Pre-sentencing hearing for ex-Mass. state senator

Associated Press | 1/5/2011, 4:17 a.m.

    Pre-sentencing hearing for ex-Mass. state senator

    A federal judge has set a new date to sentence a former Massachusetts state senator who was caught on video stuffing bribe money into her bra.

    Dianne Wilkerson’s sentencing hearing was originally scheduled for last Wednesday. But U.S. District Court Judge Douglas Woodlock postponed it so he could take testimony from a businessman who claims Wilkerson solicited money from him. The sentencing is now set for Jan. 6.

    Boston businessman Azid Mohammed testified that Wilkerson pressured him to help her with financial problems. He said he paid her $7,700 between 2002 and 2006 because he thought it would help move his proposed development project along.

    Prosecutors have said the payments to Mohammed are part of a pattern of conduct they want Woodlock to take into consideration when sentencing Wilkerson.

    When cross-examined by Wilkerson’s lawyer, Mohammed acknowledged that she never promised him help with his project in exchange for the money.

    Wilkerson was not charged over those alleged payments.

    The Boston Democrat pleaded guilty in June to eight counts of attempted extortion after she was captured on video stuffing bribe money into her bra. She was accused of taking $23,500 in bribes to help get a liquor license for a nightclub and an undercover agent posing as a businessman.

    Gov. names Russell to chair Mass. judicial panel

    Gov. Deval Patrick has named a Boston attorney to head the panel that screens applications for judgeships in Massachusetts.

    E. Macey Russell has been a member of the Judicial Nominating Commission since 2007 and became its vice chair earlier this year. He’ll take over as chair on Jan. 1, succeeding Lisa Goodheart, who has headed the panel for the past three and a half years.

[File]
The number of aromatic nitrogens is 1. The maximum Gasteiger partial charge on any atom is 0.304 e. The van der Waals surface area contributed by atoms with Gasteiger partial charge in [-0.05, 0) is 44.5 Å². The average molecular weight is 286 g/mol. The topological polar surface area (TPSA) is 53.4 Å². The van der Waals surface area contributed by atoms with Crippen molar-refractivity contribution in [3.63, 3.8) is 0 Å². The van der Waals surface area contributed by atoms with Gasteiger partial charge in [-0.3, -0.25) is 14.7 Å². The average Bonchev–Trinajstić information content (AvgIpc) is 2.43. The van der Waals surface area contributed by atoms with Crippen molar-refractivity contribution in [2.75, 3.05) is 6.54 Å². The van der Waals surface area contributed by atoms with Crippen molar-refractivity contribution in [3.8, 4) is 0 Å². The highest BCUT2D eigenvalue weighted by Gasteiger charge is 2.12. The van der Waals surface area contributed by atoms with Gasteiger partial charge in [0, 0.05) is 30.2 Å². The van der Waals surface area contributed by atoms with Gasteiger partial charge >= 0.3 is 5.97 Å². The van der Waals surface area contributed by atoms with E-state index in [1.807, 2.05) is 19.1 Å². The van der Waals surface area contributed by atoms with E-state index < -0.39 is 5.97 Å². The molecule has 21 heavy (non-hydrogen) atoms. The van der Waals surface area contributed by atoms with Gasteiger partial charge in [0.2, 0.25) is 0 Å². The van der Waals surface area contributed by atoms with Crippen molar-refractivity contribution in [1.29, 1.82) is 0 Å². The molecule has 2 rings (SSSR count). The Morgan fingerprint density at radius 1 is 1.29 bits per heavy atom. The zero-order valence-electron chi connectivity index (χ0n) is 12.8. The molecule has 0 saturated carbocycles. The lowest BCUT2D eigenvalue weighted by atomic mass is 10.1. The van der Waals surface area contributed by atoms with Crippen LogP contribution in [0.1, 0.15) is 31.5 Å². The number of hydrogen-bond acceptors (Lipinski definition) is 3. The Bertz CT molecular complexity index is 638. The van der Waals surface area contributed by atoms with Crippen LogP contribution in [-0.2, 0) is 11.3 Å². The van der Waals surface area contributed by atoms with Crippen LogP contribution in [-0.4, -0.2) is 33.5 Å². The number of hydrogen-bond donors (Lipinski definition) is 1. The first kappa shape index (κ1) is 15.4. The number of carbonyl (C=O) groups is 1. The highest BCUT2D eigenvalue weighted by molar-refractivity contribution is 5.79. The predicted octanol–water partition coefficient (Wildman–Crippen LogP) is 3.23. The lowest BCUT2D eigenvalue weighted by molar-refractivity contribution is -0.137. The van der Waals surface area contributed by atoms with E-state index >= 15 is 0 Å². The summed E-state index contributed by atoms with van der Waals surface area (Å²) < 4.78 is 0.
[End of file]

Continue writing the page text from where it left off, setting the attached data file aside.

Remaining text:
Russell is a partner at Choate, Hall and Stewart and co-chairs the law firm’s diversity committee.

    During Goodheart’s tenure as head of the commission, it has assisted Patrick in the naming of 83 judges, including four nominations to the Supreme Judicial Court.

    The governor has also appointed 10 clerk-magistrates.

    All judicial nominations must be approved by the Governor’s Council.

    Mass. court dismisses lawsuits from hospitals

    A Superior Court judge has dismissed lawsuits filed by seven Massachusetts hospitals alleging the state’s 2006 health care law shortchanged them.

    The first lawsuit by Boston Medical Center, claimed the state illegally cut payments to the hospital for treating low-income patients.

    A second lawsuit by six other hospitals claimed the state violated a law requiring health care providers be adequately reimbursed for caring for Medicaid and Medicare patients.

    Judge Judith Fabricant ruled that neither state nor federal law authorizes judicial review of rates set by the health and human services secretary.

    The hospitals include the Berkshire Medical Center, Signature Healthcare Brockton Hospital, Cape Cod Hospital, Holyoke Medical Center, Merrimack Valley Hospital and Quincy Medical Center.

    Mass. alcohol sales tax set to disappear on Jan. 1

    Massachusetts shoppers soon will no longer have to pay the state’s 6.25 percent sales tax on alcohol sold in stores.

    Come Jan. 1 the tax is set to disappear. Voters approved a ballot question in November eliminating the levy.

    Alcohol was exempt until 2009 when lawmakers expanded the sales tax to include beer and wine sold in stores and use the extra revenue to help fund substance abuse programs.

    The package store industry and beer distributors launched an advertising campaign in support of a ballot question to repeal the tax, ultimately outspending supporters of the tax by a 10 to one margin.

    Store owners argued the tax hurt sales, especially for stores on the border with tax-free New Hampshire.

    Associated Press